Imagine a world where Neosporin can’t keep your child’s scrapes safe from infection; strep throat has transformed from a nuisance to a fatal disease; pulling your teenager’s wisdom teeth, replacing your mother’s hip, managing your uncle’s chemotherapy, and your Cesarean section are now procedures deemed too risky to perform. This is a world absent of modern medicine, and it is in our future.
The common link in this post-modern medicine scenario is antibiotics, the most transformative and precious medical discovery of the 20th century.
Antibiotics are not like other drugs: the more we use them, the less effective they become, and we’re using them at an irresponsible and horrifying speed.
What we have before us is the most dangerous version of the tragedy of the commons. If you overuse Tylenol, it doesn't change how Tylenol works for me. If you overuse antibiotics, it changes their effectiveness not just for me, but for everyone. The bacteria that didn't die from the first round of antibiotics are now stronger. They become superbugs — antibiotic resistant bacteria that could be fatal. Our current overuse, abuse, and misuse of antibiotics is hastening this resistance. The World Health Organization calls this “a problem so serious that it threatens the achievements of modern medicine.” I couldn’t agree more.
Every year in the United States, two million people get sick from antibiotic resistant infections, and at least 23,000 die. That makes antibiotic resistant infections more deadly than HIV/AIDS and on track to kill more people than cancer by 2050.
Can we guard against the squandering of this precious resource? Can we reverse this trend? Where do we begin?
Most would start with doctors misusing antibiotics by giving inappropriate prescriptions to patients who don’t need them — but that’s only part of the problem. Eighty percent of the antibiotics used in this country are not used on humans; they’re used on livestock.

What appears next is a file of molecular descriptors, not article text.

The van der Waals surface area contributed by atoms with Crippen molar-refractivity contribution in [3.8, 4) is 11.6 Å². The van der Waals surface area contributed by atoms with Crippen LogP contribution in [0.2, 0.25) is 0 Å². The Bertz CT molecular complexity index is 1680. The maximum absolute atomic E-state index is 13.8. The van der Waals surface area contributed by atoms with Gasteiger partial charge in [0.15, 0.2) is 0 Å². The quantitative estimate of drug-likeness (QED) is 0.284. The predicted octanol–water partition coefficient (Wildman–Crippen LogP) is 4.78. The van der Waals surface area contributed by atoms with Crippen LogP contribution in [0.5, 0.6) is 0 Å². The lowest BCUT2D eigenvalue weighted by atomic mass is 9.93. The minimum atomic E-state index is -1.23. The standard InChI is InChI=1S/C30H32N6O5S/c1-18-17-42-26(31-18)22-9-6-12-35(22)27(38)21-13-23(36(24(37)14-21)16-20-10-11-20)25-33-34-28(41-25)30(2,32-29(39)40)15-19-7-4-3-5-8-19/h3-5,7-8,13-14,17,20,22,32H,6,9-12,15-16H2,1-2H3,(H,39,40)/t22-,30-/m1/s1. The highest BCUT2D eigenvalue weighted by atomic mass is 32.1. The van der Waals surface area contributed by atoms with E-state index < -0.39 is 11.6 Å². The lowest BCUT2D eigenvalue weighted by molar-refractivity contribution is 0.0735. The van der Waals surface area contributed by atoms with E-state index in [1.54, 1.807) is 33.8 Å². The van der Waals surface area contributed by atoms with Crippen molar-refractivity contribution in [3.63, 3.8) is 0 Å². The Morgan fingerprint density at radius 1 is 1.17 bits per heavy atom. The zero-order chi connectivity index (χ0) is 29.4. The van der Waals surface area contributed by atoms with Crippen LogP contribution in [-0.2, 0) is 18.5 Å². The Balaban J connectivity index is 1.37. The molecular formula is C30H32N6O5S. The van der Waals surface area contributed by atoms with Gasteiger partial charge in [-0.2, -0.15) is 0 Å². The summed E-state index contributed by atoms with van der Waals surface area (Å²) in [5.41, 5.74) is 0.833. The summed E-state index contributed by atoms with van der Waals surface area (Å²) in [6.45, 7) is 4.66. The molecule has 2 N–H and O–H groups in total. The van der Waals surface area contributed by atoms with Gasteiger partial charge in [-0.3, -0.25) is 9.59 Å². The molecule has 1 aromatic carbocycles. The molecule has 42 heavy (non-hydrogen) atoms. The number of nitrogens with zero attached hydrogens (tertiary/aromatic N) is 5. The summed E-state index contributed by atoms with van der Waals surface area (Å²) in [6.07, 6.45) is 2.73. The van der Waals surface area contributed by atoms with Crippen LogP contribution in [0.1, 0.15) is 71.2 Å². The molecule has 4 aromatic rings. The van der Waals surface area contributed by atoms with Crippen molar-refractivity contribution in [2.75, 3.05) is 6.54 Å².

All across the country, often healthy animals are in stressful, overcrowded, or unsanitary conditions. They are routinely fed antibiotics just to “protect” them from getting sick and make sure they continue to gain weight at unheard of rates. All so they can be raised more cheaply, make it to market more quickly, and net higher profits.
For corporate agriculture, antibiotics have become a quick fix to a dirty problem with dangerous consequences: routine use of antibiotics in these conditions is the perfect recipe for breeding superbugs, and antibiotic resistance has proliferated.
But how does this impact you? The Environmental Working Group found that 39 percent of chicken breasts, wings, and thighs; 55 percent of ground beef; 69 percent of pork chops; and 81 percent of ground turkey in our nation’s grocery stores had antibiotic resistant bacteria in them.
If these superbugs make you sick, you would rightly head to the doctor. Initially, if you had a bacterial infection, you likely were prescribed penicillin. And if penicillin didn't work, the doctor could move on to the next, newer drug.
Well, in an increasing number of cases, there is no longer a “next drug.”
We now have bacterial infections that only a few years ago could be cured and are now not responsive to any known antibiotics.
So why not make more? Along with being difficult to develop, antibiotics are not money-makers, and are at the bottom of drug companies’ priority lists. We aren’t making new antibiotics fast enough. And even if we were, we need to focus on the root of the problem, not just a short-term solution. We must have an all-in approach: from farmers, consumers, doctors, environmental advocates, and yes, our government.
That’s why I’ve been pushing for the Preservation of Antibiotics for Medical Treatment Act, or PAMTA, since 1999. A lot has happened since then — some bad, like the Foster Farms outbreak that infected 634 people; and some good, like McDonald’s, Costco, and other companies beginning to make commitments to using meat that’s been raised without the unnecessary use of antibiotics. There’s positive movement all across the country. Chipotle and Panera have been leading on this issue for quite a long time. School boards have banded together to work on school lunches. But that alone won’t get to the root of the problem.
We need strong, wide-reaching regulation of the agriculture industry, which is what my bill would do. PAMTA would preserve eight classes of medically necessary antibiotics for use in sick humans and animals, which would, along with enforcement mechanisms, dramatically cut back on the amount of antibiotics that are used in this country.
Other countries have successfully reduced antibiotic use without affecting livestock production, Denmark and the Netherlands among them. And the U.S. can do it, too, but we need my bill to pass.
Don’t just read this piece — help solve this problem with me.